|Image courtesy of Sura Nualpradid / freedigitalimages.net.|
The exception was when an Disney animated Movies arrived in theaters, and all four of us had to go (whether we wanted to or not!).
I was eight years old, and The Little Mermaid was in theaters for the first time. This was about as far from my personal interests as could be. And I would watch this movie countless times more, when the Little Mermaid came home on VHS.
What’s most memorable about a Disney movie, for better or worse, are the songs: and for the Little Mermaid, those songs were Under the Sea and Part of that World. The latter tells the whole story: the Ariel the Little Mermaid desperately wants to be human and live on the land, where she can marry the enchanting Prince Eric and live happily ever after.
They fall in love during a moment of peril—Eric’s ship is caught in a storm, and sinks. Everyone on the boat manages to escape by lifeboat, but Eric jumps out to rescue his dog, Max—and almost drowns. That is, until Ariel rescues him and brings him safely ashore. As strong and dreamy as he was, he couldn’t save himself. A human being cannot swim across the ocean.
It’s no different for our human condition. Sin, and suffering are an ocean. You can’t save yourself. You can’t just swim out of it.
But our Christian faith is built on this singular promise: that God is gracious. God does not leave you to drown. Jesus saves you. His body and blood frees you from sin’s deadly grip. No longer can your deepest hurts and most terrible failures control you. Jesus pulls you out of the jaws of death and puts you into a whole new reality.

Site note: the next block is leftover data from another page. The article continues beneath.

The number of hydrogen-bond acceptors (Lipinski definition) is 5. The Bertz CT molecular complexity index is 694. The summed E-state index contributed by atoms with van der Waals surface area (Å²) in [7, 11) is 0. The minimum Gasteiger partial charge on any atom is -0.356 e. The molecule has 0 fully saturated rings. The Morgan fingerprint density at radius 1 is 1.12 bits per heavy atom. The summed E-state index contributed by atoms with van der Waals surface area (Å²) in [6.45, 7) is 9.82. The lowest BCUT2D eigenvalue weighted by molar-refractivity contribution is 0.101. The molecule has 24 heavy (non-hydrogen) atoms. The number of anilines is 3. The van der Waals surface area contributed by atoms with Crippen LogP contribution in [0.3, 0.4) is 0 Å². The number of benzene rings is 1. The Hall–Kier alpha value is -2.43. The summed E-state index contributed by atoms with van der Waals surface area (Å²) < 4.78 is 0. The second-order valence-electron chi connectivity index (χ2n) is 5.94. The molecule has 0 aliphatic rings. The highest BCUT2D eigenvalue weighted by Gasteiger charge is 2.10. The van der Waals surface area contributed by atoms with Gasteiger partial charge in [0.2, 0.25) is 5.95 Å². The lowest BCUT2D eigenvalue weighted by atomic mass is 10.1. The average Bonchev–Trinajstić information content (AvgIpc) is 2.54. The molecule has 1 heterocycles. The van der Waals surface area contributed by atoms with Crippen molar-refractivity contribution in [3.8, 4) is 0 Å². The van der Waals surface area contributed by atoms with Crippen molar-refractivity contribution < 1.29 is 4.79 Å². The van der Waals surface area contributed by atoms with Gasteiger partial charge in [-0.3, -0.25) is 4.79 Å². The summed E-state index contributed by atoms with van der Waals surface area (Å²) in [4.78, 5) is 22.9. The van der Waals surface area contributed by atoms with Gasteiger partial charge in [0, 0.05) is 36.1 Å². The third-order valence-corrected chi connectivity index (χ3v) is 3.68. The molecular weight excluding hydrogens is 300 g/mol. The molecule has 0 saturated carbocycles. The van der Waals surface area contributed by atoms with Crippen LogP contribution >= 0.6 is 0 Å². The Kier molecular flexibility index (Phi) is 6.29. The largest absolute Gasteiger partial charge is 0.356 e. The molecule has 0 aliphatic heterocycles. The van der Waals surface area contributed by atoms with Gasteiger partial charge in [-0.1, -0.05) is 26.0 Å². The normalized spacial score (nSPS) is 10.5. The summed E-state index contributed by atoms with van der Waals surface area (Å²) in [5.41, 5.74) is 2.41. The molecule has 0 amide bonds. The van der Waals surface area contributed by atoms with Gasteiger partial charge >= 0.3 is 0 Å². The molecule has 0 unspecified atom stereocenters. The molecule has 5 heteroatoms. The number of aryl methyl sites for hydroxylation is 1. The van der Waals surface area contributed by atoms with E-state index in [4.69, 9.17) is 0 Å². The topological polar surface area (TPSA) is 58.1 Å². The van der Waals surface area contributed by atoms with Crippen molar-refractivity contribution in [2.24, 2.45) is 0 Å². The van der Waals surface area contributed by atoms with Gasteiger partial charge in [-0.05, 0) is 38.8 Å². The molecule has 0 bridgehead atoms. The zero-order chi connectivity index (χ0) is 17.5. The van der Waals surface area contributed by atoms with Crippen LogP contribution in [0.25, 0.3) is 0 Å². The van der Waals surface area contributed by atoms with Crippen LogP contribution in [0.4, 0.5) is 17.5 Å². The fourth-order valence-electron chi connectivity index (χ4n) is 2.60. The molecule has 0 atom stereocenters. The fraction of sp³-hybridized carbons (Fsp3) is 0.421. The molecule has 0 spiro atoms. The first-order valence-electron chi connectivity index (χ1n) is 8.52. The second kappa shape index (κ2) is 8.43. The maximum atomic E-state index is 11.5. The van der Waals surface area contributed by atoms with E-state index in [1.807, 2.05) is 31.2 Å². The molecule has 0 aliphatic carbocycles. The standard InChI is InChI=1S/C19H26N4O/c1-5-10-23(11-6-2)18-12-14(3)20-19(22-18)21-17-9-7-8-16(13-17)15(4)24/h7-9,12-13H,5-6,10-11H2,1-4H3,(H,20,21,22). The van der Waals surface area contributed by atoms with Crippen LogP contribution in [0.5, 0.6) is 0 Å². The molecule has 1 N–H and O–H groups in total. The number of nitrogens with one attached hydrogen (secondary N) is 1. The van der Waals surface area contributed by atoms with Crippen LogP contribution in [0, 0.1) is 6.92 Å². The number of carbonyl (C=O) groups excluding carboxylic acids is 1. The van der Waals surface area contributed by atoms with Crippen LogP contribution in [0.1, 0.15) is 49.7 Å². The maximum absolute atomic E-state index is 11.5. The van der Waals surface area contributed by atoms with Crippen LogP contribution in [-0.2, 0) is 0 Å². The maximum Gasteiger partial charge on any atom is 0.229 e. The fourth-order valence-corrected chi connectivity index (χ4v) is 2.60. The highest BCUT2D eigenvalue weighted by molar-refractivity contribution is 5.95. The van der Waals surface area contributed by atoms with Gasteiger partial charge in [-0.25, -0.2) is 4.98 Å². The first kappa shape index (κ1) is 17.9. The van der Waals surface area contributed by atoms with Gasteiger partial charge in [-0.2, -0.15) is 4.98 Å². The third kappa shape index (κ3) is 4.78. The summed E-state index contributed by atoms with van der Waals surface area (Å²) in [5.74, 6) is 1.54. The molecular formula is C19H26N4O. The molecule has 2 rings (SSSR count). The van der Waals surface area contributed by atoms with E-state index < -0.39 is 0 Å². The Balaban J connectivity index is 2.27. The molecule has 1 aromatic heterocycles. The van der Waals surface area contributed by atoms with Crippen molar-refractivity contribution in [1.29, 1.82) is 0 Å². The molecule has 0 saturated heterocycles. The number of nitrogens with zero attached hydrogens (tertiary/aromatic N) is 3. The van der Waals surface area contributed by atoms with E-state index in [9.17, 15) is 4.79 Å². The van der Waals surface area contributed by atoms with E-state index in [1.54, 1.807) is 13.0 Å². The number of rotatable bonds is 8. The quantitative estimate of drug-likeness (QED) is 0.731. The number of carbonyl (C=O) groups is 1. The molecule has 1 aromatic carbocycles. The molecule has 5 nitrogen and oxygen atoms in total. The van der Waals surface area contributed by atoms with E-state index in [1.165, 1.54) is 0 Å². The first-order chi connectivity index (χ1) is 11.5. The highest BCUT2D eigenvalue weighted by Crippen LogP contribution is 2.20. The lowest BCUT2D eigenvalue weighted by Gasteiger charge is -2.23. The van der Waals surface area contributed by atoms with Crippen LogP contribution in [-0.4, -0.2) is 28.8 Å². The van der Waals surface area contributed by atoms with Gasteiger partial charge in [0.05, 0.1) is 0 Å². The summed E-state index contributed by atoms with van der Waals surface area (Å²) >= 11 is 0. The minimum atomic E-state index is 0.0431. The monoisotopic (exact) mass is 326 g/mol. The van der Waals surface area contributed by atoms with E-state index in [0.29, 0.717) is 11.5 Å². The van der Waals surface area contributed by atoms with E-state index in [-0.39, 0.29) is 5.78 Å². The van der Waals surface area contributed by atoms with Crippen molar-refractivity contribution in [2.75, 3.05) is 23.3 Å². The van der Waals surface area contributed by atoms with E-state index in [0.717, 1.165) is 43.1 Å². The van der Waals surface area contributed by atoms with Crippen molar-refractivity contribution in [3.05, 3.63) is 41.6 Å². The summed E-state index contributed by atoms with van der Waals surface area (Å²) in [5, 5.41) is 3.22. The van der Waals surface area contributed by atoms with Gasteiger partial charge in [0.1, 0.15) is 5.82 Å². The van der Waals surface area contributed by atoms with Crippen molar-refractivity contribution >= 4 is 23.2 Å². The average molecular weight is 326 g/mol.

Jesus does none of this because of anything you’ve done. Grace doesn’t see worthiness. Grace sees only the need—and grace freely gives.
This is the heart of the Gospel. This is the truth we celebrate on this Reformation Sunday: that we are saved by grace.
But the greatest truth is also the greatest mystery—and so much of the mystery remains because there is so much God’s grace exposes about ourselves that we’d rather not admit.
We’re willing to admit that we aren’t perfect—but not to the point that we do harm to others.
We’re willing to admit that we make mistakes—but not to the point of admitting that we’re broken and that we don’t have it all together.
We deny our need for God. We want to be strong, all-knowing, and wise—fully self-sufficient, able to solve every problem and get out of every jam.
There isn’t a single one of us who enjoys asking for help or forgiveness.
But for grace to happen, we must be willing to let go of all that. The other hard part is letting God be gracious to you but on God’s own terms.
So often, we’re like Prince Eric—sinking in the ocean. We pray for God to send us a lifeboat—but you get a mermaid instead.
This is where today’s Church is: we look back fondly on a time when Christianity was the heartbeat of America. Every Sunday morning, America got out of bed and went to church. There was prayer in the public schools; businesses were closed on Sundays; people had morals and values unlike today. The vibe now is that the church is dying—because new generations want nothing to do with us.
I doubt there’s a single one of us who wouldn’t love to see our society go right back to that. Yesterday is gone—but God is still gracious.
It happens that God’s grace really grabs us in those times when we know we’ve failed and that we’ve sinned grievously. Grace grabs us when everything we’d built our lives upon vanishes from our sight, and we’re treading water in the treacherous, shark-infested seas.
When grace happens, God won’t always give back something we’ve lost, anymore than God will undo our mistakes or turn back time. Grace is all about re-formation—meeting you where you are, and then doing something totally new and unexpected so that you may become what God desires for you.
The reality of grace grabs hold of us as we heed these simple words: “be still, and know that I am God.” It’s the same thing if you’re finding yourself adrift in the sea, or lost in the woods staring down a grizzly bear: when you’re afraid and you panic, you only make things worse. Fear is one of the most irrational of emotions, equal only to pride—both blind us from seeing what is truly real. We are sinful and broken creatures who cannot free ourselves. But Jesus can.